June 2, 2011 | by Maggie Kruse

Ever wondered how cork is made? In this video, I discuss how cork is sustainably harvested from forests without cutting down the trees to make wine corks. It’s truly a remarkable, renewable process in our increasingly carbon-footprint conscious world. The steps of how wine corks are made is also highlighted, as well as the many quality control measures that go into ensuring Jordan wines are closed with the best corks in the world.

cork tree bark seasoning, Portugal
Cork tree bark seasons before wine corks are punched out.

Since the inaugural 1976 vintage, Jordan wines have been sealed with 100-percent natural corks, and before a single bottle is filled with our latest vintage, we dedicate nearly six weeks to preparing our newborn wine–and our corks–for this moment. We’re very meticulous about the quality control of wine corks, using only the top grade of corks made in Portugal–the highest 3% quality level produced–and employing rigorous quality control measures before every cork finds its new home in a bottle of Jordan Chardonnay or Cabernet Sauvignon.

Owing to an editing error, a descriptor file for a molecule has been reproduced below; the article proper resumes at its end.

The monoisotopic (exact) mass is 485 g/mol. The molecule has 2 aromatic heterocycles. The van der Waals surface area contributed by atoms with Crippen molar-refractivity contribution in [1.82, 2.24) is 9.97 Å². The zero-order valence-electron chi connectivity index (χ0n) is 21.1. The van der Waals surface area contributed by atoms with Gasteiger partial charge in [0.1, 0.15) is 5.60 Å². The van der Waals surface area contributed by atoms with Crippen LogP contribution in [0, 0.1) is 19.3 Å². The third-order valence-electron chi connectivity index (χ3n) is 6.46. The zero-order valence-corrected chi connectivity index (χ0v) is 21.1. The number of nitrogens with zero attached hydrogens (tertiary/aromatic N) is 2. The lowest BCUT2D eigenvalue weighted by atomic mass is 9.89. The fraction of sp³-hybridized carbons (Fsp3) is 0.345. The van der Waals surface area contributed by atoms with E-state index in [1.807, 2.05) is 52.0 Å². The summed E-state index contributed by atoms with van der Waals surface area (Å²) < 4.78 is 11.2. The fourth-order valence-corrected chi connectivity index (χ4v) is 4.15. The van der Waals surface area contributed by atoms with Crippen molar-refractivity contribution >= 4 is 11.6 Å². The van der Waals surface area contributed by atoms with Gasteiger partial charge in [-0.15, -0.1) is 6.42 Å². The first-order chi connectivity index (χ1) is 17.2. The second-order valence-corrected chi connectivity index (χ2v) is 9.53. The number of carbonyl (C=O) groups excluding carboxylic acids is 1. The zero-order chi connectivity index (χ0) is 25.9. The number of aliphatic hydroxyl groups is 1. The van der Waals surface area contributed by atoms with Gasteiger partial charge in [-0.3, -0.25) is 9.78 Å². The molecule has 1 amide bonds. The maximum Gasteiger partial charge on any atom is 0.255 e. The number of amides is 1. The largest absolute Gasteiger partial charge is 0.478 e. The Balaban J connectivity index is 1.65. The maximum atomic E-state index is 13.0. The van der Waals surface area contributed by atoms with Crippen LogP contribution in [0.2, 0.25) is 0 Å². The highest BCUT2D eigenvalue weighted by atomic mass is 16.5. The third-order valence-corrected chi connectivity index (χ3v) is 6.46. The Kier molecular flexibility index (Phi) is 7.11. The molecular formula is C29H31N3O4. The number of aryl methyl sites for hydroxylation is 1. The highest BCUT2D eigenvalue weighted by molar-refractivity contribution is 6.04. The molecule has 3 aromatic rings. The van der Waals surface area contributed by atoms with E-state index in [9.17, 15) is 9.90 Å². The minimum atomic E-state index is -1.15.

jordan cabernet wine corks in bottles

I guess you could say all winemakers are “cork dorks,” but since my job also entails overseeing the bottling of Jordan wines every June, I must confess that I’m the biggest dork about the corks that go into Jordan wine. (Or as Rob likes to call me, The Cork Czar.) Before studying winemaking in college, I had no idea cork trees lived up to 250 years–and trees were not harvested for wine corks until they reached 40 years of age. Once you’ve seen how cork is made and watched a worker harvest bark from a cork tree, you’ll have a newfound respect for their industry.

Jordan wine corks, laboratory testing for TCA
Jordan laboratory testing for TCA in wine corks.

We take every precaution and quality measure available to combat the possibility of a cork taint affecting a bottle of Jordan wine.  A flawed wine, which has a muted or musty nose and flavors, will often be called “corked” even when the cork is not the culprit of the taint. Cork taint can also come from wine barrels, for example. Cork taint is one of those non-harmful, yet frustrating things that happens when you are dealing with natural, agricultural products. Both wine and corks come from living, breathing plants. Alas, we still want every bottle of Jordan to taste exactly how we intended.

The cork harvest and production video footage was provided to us courtesy of 100PercentCork.org. But I’m sure Lisa would jump at the chance to come to Portugal with me next time to capture scenes from a cork harvest.